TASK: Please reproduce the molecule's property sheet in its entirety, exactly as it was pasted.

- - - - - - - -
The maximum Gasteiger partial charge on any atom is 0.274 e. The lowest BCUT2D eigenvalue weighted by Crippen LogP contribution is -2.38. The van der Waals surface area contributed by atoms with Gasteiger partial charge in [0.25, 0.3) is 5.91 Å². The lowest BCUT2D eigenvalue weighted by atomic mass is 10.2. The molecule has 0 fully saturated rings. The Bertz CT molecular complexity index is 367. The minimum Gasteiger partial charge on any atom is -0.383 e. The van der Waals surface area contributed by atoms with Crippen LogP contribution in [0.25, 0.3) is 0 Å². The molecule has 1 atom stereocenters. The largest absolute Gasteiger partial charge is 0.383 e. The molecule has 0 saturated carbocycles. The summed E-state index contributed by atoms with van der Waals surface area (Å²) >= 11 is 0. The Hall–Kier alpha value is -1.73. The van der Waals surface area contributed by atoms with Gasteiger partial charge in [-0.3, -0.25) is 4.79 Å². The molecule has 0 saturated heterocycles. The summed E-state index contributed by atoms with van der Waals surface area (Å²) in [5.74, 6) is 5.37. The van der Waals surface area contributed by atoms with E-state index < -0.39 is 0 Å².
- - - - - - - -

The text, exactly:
The maximum Gasteiger partial charge on any atom is 0.274 e. The lowest BCUT2D eigenvalue weighted by Crippen LogP contribution is -2.38. The van der Waals surface area contributed by atoms with Gasteiger partial charge in [0.25, 0.3) is 5.91 Å². The lowest BCUT2D eigenvalue weighted by atomic mass is 10.2. The molecule has 0 fully saturated rings. The Bertz CT molecular complexity index is 367. The minimum Gasteiger partial charge on any atom is -0.383 e. The van der Waals surface area contributed by atoms with Crippen LogP contribution in [0.25, 0.3) is 0 Å². The molecule has 1 atom stereocenters. The largest absolute Gasteiger partial charge is 0.383 e. The molecule has 0 saturated carbocycles. The summed E-state index contributed by atoms with van der Waals surface area (Å²) >= 11 is 0. The Hall–Kier alpha value is -1.73. The van der Waals surface area contributed by atoms with Gasteiger partial charge in [-0.3, -0.25) is 4.79 Å². The molecule has 0 saturated heterocycles. The summed E-state index contributed by atoms with van der Waals surface area (Å²) in [5.74, 6) is 5.37. The van der Waals surface area contributed by atoms with E-state index < -0.39 is 0 Å².